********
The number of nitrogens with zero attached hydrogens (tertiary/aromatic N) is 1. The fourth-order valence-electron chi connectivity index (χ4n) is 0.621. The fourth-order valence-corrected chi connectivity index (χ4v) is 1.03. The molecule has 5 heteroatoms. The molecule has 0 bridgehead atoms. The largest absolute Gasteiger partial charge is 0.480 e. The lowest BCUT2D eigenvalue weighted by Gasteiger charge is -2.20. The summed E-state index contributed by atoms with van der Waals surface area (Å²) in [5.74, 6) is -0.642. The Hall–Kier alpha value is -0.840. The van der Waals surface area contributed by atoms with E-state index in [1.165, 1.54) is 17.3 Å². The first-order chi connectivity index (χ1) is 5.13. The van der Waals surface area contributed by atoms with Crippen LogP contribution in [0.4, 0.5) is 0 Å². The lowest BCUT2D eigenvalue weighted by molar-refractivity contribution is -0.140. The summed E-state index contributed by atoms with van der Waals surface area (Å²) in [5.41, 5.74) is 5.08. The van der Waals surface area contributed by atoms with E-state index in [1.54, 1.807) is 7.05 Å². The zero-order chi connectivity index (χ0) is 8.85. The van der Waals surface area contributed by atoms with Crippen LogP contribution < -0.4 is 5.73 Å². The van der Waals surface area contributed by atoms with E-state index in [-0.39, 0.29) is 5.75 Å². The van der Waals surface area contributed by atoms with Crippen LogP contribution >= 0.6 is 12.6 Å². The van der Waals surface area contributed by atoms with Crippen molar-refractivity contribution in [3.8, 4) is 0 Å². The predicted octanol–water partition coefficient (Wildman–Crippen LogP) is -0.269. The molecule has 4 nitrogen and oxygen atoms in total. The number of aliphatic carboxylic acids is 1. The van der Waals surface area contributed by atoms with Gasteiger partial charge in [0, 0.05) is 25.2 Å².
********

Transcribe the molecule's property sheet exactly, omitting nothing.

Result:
The number of nitrogens with zero attached hydrogens (tertiary/aromatic N) is 1. The fourth-order valence-electron chi connectivity index (χ4n) is 0.621. The fourth-order valence-corrected chi connectivity index (χ4v) is 1.03. The molecule has 5 heteroatoms. The molecule has 0 bridgehead atoms. The largest absolute Gasteiger partial charge is 0.480 e. The lowest BCUT2D eigenvalue weighted by Gasteiger charge is -2.20. The summed E-state index contributed by atoms with van der Waals surface area (Å²) in [5.74, 6) is -0.642. The Hall–Kier alpha value is -0.840. The van der Waals surface area contributed by atoms with E-state index in [1.165, 1.54) is 17.3 Å². The first-order chi connectivity index (χ1) is 5.13. The van der Waals surface area contributed by atoms with Crippen LogP contribution in [0.4, 0.5) is 0 Å². The lowest BCUT2D eigenvalue weighted by molar-refractivity contribution is -0.140. The summed E-state index contributed by atoms with van der Waals surface area (Å²) in [5.41, 5.74) is 5.08. The van der Waals surface area contributed by atoms with E-state index in [1.54, 1.807) is 7.05 Å². The zero-order chi connectivity index (χ0) is 8.85. The van der Waals surface area contributed by atoms with Crippen LogP contribution < -0.4 is 5.73 Å². The van der Waals surface area contributed by atoms with E-state index in [-0.39, 0.29) is 5.75 Å². The van der Waals surface area contributed by atoms with Crippen LogP contribution >= 0.6 is 12.6 Å². The van der Waals surface area contributed by atoms with Crippen molar-refractivity contribution in [3.8, 4) is 0 Å². The predicted octanol–water partition coefficient (Wildman–Crippen LogP) is -0.269. The molecule has 4 nitrogen and oxygen atoms in total. The number of aliphatic carboxylic acids is 1. The van der Waals surface area contributed by atoms with Gasteiger partial charge in [0, 0.05) is 25.2 Å².